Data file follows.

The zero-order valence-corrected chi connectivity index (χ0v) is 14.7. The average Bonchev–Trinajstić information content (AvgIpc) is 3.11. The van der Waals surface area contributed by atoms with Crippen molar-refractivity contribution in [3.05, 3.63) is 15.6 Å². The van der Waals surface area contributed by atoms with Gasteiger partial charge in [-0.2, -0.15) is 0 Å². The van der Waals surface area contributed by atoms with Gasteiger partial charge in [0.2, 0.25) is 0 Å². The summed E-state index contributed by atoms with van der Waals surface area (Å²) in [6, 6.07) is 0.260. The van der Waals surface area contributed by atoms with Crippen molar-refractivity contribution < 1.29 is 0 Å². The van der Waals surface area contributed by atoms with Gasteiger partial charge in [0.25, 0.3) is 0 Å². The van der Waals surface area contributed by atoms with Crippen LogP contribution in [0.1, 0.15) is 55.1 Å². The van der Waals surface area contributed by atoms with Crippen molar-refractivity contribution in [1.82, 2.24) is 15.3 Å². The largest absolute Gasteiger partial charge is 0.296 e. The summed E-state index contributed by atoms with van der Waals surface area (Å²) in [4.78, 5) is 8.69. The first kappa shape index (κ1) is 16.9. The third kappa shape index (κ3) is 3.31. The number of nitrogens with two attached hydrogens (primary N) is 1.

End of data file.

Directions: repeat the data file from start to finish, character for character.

The zero-order valence-corrected chi connectivity index (χ0v) is 14.7. The average Bonchev–Trinajstić information content (AvgIpc) is 3.11. The van der Waals surface area contributed by atoms with Crippen molar-refractivity contribution in [3.05, 3.63) is 15.6 Å². The van der Waals surface area contributed by atoms with Gasteiger partial charge in [-0.2, -0.15) is 0 Å². The van der Waals surface area contributed by atoms with Gasteiger partial charge in [0.2, 0.25) is 0 Å². The summed E-state index contributed by atoms with van der Waals surface area (Å²) in [6, 6.07) is 0.260. The van der Waals surface area contributed by atoms with Crippen molar-refractivity contribution < 1.29 is 0 Å². The van der Waals surface area contributed by atoms with Gasteiger partial charge in [0.25, 0.3) is 0 Å². The van der Waals surface area contributed by atoms with Crippen LogP contribution in [0.1, 0.15) is 55.1 Å². The van der Waals surface area contributed by atoms with Crippen molar-refractivity contribution in [1.82, 2.24) is 15.3 Å². The largest absolute Gasteiger partial charge is 0.296 e. The summed E-state index contributed by atoms with van der Waals surface area (Å²) in [4.78, 5) is 8.69. The first kappa shape index (κ1) is 16.9. The third kappa shape index (κ3) is 3.31. The number of nitrogens with two attached hydrogens (primary N) is 1.